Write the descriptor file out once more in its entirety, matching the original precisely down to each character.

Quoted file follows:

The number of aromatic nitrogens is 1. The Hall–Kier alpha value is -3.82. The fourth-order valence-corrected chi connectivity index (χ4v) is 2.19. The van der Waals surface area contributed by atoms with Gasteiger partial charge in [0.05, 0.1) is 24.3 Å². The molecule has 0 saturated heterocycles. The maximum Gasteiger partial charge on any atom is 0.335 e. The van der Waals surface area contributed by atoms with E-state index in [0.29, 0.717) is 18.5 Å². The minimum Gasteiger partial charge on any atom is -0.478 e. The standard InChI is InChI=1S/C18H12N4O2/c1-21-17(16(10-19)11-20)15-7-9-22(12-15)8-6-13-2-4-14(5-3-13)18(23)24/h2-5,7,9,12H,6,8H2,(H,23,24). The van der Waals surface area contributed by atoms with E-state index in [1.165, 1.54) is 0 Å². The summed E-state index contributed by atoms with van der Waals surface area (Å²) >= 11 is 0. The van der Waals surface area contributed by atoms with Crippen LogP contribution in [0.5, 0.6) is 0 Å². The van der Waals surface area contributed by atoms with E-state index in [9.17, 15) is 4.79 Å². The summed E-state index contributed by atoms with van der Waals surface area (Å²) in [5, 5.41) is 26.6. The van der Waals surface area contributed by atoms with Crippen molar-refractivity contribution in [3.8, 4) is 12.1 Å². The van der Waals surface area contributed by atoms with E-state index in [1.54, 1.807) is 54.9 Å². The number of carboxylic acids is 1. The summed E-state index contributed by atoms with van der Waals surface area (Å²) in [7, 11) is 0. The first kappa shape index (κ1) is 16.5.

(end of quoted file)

The number of aromatic nitrogens is 1. The Hall–Kier alpha value is -3.82. The fourth-order valence-corrected chi connectivity index (χ4v) is 2.19. The van der Waals surface area contributed by atoms with Gasteiger partial charge in [0.05, 0.1) is 24.3 Å². The molecule has 0 saturated heterocycles. The maximum Gasteiger partial charge on any atom is 0.335 e. The van der Waals surface area contributed by atoms with E-state index in [0.29, 0.717) is 18.5 Å². The minimum Gasteiger partial charge on any atom is -0.478 e. The standard InChI is InChI=1S/C18H12N4O2/c1-21-17(16(10-19)11-20)15-7-9-22(12-15)8-6-13-2-4-14(5-3-13)18(23)24/h2-5,7,9,12H,6,8H2,(H,23,24). The van der Waals surface area contributed by atoms with E-state index in [1.165, 1.54) is 0 Å². The summed E-state index contributed by atoms with van der Waals surface area (Å²) >= 11 is 0. The van der Waals surface area contributed by atoms with Crippen LogP contribution in [0.5, 0.6) is 0 Å². The van der Waals surface area contributed by atoms with E-state index in [9.17, 15) is 4.79 Å². The summed E-state index contributed by atoms with van der Waals surface area (Å²) in [5, 5.41) is 26.6. The van der Waals surface area contributed by atoms with Crippen molar-refractivity contribution in [3.8, 4) is 12.1 Å². The van der Waals surface area contributed by atoms with E-state index in [1.54, 1.807) is 54.9 Å². The number of carboxylic acids is 1. The summed E-state index contributed by atoms with van der Waals surface area (Å²) in [7, 11) is 0. The first kappa shape index (κ1) is 16.5.